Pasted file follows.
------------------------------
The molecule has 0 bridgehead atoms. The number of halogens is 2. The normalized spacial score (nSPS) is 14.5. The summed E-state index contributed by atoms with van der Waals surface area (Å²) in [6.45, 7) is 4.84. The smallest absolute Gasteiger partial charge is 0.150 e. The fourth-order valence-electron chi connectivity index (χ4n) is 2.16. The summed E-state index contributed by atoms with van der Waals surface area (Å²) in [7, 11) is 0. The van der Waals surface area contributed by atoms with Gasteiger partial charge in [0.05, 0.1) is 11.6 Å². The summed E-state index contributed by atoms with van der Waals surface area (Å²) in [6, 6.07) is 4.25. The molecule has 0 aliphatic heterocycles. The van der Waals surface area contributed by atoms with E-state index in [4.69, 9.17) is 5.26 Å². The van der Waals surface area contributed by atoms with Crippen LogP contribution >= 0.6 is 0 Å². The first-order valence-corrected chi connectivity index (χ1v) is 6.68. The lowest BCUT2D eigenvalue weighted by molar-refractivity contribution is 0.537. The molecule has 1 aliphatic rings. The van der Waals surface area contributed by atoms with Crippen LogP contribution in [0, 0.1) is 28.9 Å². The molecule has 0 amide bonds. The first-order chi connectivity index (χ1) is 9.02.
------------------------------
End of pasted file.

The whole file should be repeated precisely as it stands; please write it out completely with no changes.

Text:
The molecule has 0 bridgehead atoms. The number of halogens is 2. The normalized spacial score (nSPS) is 14.5. The summed E-state index contributed by atoms with van der Waals surface area (Å²) in [6.45, 7) is 4.84. The smallest absolute Gasteiger partial charge is 0.150 e. The fourth-order valence-electron chi connectivity index (χ4n) is 2.16. The summed E-state index contributed by atoms with van der Waals surface area (Å²) in [7, 11) is 0. The van der Waals surface area contributed by atoms with Gasteiger partial charge in [0.05, 0.1) is 11.6 Å². The summed E-state index contributed by atoms with van der Waals surface area (Å²) in [6, 6.07) is 4.25. The molecule has 0 aliphatic heterocycles. The van der Waals surface area contributed by atoms with E-state index in [4.69, 9.17) is 5.26 Å². The van der Waals surface area contributed by atoms with Crippen LogP contribution >= 0.6 is 0 Å². The first-order valence-corrected chi connectivity index (χ1v) is 6.68. The lowest BCUT2D eigenvalue weighted by molar-refractivity contribution is 0.537. The molecule has 1 aliphatic rings. The van der Waals surface area contributed by atoms with Crippen LogP contribution in [0, 0.1) is 28.9 Å². The molecule has 0 amide bonds. The first-order chi connectivity index (χ1) is 9.02.